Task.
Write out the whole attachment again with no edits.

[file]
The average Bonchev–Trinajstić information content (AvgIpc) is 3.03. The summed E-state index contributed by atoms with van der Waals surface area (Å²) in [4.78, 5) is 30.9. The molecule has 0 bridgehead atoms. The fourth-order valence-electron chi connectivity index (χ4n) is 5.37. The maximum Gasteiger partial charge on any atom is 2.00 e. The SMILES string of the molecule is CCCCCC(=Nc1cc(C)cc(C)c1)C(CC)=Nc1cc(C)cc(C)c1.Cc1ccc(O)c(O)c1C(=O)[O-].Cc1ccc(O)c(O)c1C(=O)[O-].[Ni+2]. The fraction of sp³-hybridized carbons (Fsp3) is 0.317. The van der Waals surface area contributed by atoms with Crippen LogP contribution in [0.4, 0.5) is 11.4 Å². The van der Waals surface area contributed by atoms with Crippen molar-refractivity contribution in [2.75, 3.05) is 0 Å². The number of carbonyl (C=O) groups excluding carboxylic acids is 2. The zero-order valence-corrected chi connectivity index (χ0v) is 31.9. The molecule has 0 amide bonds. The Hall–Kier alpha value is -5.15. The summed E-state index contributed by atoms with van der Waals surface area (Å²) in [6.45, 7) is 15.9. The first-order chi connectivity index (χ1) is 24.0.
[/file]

The average Bonchev–Trinajstić information content (AvgIpc) is 3.03. The summed E-state index contributed by atoms with van der Waals surface area (Å²) in [4.78, 5) is 30.9. The molecule has 0 bridgehead atoms. The fourth-order valence-electron chi connectivity index (χ4n) is 5.37. The maximum Gasteiger partial charge on any atom is 2.00 e. The SMILES string of the molecule is CCCCCC(=Nc1cc(C)cc(C)c1)C(CC)=Nc1cc(C)cc(C)c1.Cc1ccc(O)c(O)c1C(=O)[O-].Cc1ccc(O)c(O)c1C(=O)[O-].[Ni+2]. The fraction of sp³-hybridized carbons (Fsp3) is 0.317. The van der Waals surface area contributed by atoms with Crippen LogP contribution in [0.4, 0.5) is 11.4 Å². The van der Waals surface area contributed by atoms with Crippen molar-refractivity contribution in [2.75, 3.05) is 0 Å². The number of carbonyl (C=O) groups excluding carboxylic acids is 2. The zero-order valence-corrected chi connectivity index (χ0v) is 31.9. The molecule has 0 amide bonds. The Hall–Kier alpha value is -5.15. The summed E-state index contributed by atoms with van der Waals surface area (Å²) in [6.45, 7) is 15.9. The first-order chi connectivity index (χ1) is 24.0.